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  1. #1
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    Hybrid to single speed

    Hi. I want to convert my hybrid to a single speed bike as I'm going mental while adjusting the gears, and the recent chain skipping sold me the idea to go simple and move on with my life

    I really don't want to spend another penny on my bike as I've already have spent a lot, and it's just not worth it any longer.

    My idea was to keep the cassette and the chainrings as they are, use the 48/18 gear ratio, and shorten the chain.

    Now the problem I see is that I don't know how to tension the chain since the frame has a vertical dropout.................

    In the long run is buying a single speed bike a better idea?

  2. #2
    Old fart JohnDThompson's Avatar
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    Quote Originally Posted by jsisidore View Post
    I really don't want to spend another penny on my bike as I've already have spent a lot, and it's just not worth it any longer. My idea was to keep the cassette and the chainrings as they are, use the 48/18 gear ratio, and shorten the chain. Now the problem I see is that I don't know how to tension the chain since the frame has a vertical dropout.
    The absolute simplest, least expensive means of accomplishing this goal is to set your derailleurs to run that 48/18 gear and just don't shift gears anymore.

  3. #3
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    Great reply, I was thinking about it myself, but how will I fight the urge to shift gears?

  4. #4
    Senior Member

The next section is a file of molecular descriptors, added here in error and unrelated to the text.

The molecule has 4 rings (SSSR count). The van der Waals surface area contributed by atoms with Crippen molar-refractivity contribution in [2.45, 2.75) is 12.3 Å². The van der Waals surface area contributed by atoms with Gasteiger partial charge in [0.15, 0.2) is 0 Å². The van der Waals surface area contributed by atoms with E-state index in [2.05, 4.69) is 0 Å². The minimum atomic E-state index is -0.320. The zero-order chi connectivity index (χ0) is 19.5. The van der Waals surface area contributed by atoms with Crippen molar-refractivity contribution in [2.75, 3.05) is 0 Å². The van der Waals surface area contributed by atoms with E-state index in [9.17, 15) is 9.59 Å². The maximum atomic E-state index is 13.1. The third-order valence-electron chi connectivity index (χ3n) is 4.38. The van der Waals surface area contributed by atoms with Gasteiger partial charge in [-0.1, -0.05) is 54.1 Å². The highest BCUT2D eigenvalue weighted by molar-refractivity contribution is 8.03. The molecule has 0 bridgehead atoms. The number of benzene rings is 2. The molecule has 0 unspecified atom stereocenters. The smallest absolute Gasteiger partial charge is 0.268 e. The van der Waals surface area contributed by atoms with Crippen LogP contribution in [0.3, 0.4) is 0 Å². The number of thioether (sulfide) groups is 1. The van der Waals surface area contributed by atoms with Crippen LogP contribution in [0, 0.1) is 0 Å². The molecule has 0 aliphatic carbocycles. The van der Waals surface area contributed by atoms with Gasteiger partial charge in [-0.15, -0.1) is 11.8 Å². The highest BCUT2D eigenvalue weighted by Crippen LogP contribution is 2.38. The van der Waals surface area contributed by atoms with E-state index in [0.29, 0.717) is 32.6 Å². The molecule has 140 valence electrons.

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    Rip the shifters off your bike.

  5. #5
    Senior Member wolfchild's Avatar
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    The simplest way to do it is to: Remove your shifters and derailleurs and throw them away in the garbage and forget that such evil things even exist...Next you will need to shorten your chain and buy a cheap chain tensioner to take up the slack in your chain...Do a google search on chain tensioners, there are few different types and they don't cost a lot.

  6. #6
    Senior Member Cross Creek's Avatar
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    You can turn your hybrid into a SS, but there are a couple of flies in the ointment... Your chain may not want to stay on the 48 ring (especially over bumps) because it may not be lined up perfectly with the 18 cog, so you may need a chain keeper. The good ones (like the one from Paul Components) cost about as much as a good front derailleur, so leaving the derailleur in place and setting the limit screws to keep it over the 48 ring is the only way to avoid that expense if you take the shifters off. Also, there aren't any cheap chain tensioners I'm aware of, at least not ones that have enough lateral adjustment to line up with a cog in the middle of a cassette. Once again, the cheap way is to leave the rear derailleur in place and set the limits to keep it line up with the 18 cog. Personally, I'd simply leave the shifters in place and the limits where they are and just not shift. Lastly, riding a derailleur bike in one gear combination will not be as efficient or as powerful as a true SS bike. The SS bike will have thicker, stiffer cog, chainring, and chain, and the chain won't be running through spring-tensioned jockey wheels, giving you a much more direct-drive feel. Test ride a few after you've ridden your bike in one combination for a while and you'll see what I mean.

    If you find that you like riding the 48/18 combination for a while, it may be best to sell that bike as is and buy a "real" SS bike. You'll be more satisfied with it in the end.
    Cross Creek

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